Randi FJAERAN, Plaintiff and Appellant, v. BOARD OF SUPERVISORS OF SAN BERNARDINO COUNTY, Defendant and Respondent. Sylvia STEED, et al., Real Parties in Interest and Respondents.
Randi Fjaeran (Fjaeran) has appealed from a judgment denying her petition for a writ of mandate which would have compelled respondent San Bernardino County Board of Supervisors (the County) to set aside its decision distributing excess proceeds from a tax sale of real property to real parties in interest Gregorio Estrada (Estrada), Michele Morrow (Morrow) and Sylvia Steed (Steed), and instead to order that the excess proceeds first be applied to Fjaeran's claim.
Richard Sylstra, (Sylstra) Fjaeran's predecessor in interest, obtained a judgment in Orange County Superior Court against S & J Management, Inc., Western Skies Development Corporation, and others (S & J Management).
On June 9, 1980, Sylstra recorded an abstract of this judgment in the Office of the County Recorder of San Bernardino (county recorder), which thus became a lien against real property located in San Bernardino and owned by S & J Management.
On August 12, 1980, real party in interest Estrada also recorded an abstract of judgment against S & J Management with the county recorder, which thus became a judgment lien junior to Sylstra's.
On August 15, 1980, real party in interest Morrow also recorded an abstract of judgment against S & J Management with the county recorder's office, which thus became a judgment lien junior to both Sylstra's and Estrada's judgment liens.
Steed, the third real party in interest, was not a judgment creditor of S & J Management, but instead held title to various parcels on behalf of S & J Management based on grant deeds recorded in 1978 and 1979.
On May 14, 1985, Sylstra assigned and transferred all his right, title and interest in his judgment against S & J Management to Fjaeran, together with all “claim and demand thereon” and “all rights to execute and to all other legal processes to collect the said judgment.”
On May 15, 1985, one day after this assignment, the County of San Bernardino sold S & J Management's real property to satisfy past-due property taxes.
In June 1986, Fjaeran filed claims with the County, pursuant to Revenue and Taxation Code section 4675, for excess proceeds from the tax sales. Each of these claims stated the claim was based on the abstract of judgment which Sylstra had recorded, and included copies of Sylstra's recorded abstracts of judgment and the notarized and witnessed assignment of judgment from Sylstra to Fjaeran.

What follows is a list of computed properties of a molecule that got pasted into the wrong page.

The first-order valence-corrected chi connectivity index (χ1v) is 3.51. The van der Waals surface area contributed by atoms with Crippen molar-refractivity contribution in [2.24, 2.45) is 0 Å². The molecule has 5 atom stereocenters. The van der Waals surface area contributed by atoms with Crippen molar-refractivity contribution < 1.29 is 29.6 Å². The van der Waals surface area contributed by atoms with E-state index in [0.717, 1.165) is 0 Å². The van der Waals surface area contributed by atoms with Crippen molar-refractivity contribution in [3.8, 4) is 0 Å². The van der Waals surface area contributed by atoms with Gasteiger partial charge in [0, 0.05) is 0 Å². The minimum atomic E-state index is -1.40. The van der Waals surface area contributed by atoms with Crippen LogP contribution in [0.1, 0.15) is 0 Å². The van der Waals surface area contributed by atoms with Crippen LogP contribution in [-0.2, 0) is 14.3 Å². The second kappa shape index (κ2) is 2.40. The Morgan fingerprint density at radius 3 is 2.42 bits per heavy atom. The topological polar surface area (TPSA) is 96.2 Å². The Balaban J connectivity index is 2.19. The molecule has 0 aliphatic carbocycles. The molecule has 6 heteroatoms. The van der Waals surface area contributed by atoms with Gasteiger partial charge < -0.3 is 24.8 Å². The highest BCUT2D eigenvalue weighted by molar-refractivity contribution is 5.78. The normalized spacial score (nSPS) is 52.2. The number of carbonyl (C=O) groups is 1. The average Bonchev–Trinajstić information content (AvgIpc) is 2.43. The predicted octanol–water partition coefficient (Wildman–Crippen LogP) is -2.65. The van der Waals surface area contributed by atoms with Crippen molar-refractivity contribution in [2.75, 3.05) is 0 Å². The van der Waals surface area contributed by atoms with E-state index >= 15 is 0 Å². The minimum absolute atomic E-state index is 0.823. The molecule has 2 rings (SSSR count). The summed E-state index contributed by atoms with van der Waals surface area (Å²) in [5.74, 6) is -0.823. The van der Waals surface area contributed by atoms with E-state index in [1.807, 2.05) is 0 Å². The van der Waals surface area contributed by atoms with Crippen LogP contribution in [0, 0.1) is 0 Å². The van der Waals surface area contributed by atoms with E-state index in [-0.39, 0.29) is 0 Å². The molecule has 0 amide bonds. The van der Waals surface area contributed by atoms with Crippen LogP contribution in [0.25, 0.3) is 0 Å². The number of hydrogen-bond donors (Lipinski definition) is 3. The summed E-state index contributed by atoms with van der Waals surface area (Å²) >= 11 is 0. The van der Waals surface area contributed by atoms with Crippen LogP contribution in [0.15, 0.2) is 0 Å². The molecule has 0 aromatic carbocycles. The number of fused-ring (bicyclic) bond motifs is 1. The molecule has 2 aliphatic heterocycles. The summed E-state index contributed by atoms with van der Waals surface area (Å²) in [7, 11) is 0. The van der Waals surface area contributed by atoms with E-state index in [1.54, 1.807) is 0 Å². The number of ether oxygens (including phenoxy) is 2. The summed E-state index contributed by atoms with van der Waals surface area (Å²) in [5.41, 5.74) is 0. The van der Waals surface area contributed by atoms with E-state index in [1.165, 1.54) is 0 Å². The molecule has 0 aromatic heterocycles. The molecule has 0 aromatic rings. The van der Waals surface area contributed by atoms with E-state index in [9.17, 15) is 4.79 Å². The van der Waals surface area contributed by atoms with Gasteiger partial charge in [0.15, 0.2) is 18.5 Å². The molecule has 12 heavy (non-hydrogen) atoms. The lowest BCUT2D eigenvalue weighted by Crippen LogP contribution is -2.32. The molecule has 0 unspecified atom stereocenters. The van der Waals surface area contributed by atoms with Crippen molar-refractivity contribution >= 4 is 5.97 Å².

Some time within a year after the tax sale, Estrada, Morrow and Steed also had filed claims with the county for the excess proceeds. Estrada and Morrow, as judgment creditors, filed their claims pursuant to Revenue and Taxation Code section 4675, subdivision (a), which gives priority to lienholders of record before the tax sale. Steed, as a grantee, filed her claim pursuant to Revenue and Taxation Code section 4675, subdivision (b), which gives lower priority to former owners of the property sold for delinquent taxes than to lienholders of record. Thus, pursuant to section 4675, Steed's claims clearly were junior to those of claimants, such as Fjaeran, Estrada and Morrow, whose claims were based on judgment liens—assuming, of course, that their claims complied with the section's requirements for filing claims.
In April 1987, the Board of Supervisors denied Fjaeran's claims because she did not have an “Assignment of Excess Proceeds” and was not “in compliance with section 4675․” The Board approved payment of one percent of the excess proceeds to Morrow, thirty-seven percent of the excess proceeds to Estrada, and sixty-two percent of the excess proceeds to Steed. Fjaeran then filed a timely petition for writ of mandate in the superior court, seeking an order to compel the Board of Supervisors to set aside its decision and to enter an order that the excess proceeds be distributed to Fjaeran.
The superior court denied Fjaeran's petition, based on a statement of decision in which it concluded that Fjaeran was required by section 4675 to have recorded her assignment before the date of the tax deed and to have submitted a claim which proved that her assignor had been informed of the amount of the excess proceeds and of his right to file a claim for the proceeds in his own behalf, and that she had failed to fulfill either of these requirements. The superior court also stated that the legislative history of section 4675 and the section's language “encompass[ed] a scheme analogous to the recording statutes for real property,” and that this resulted in certainty and clarity for those seeking excess proceeds and eased the administrative burden of the board of supervisors, which, absent such clear guidelines, would be faced with the necessity of interpleader actions to resolve disputed claims.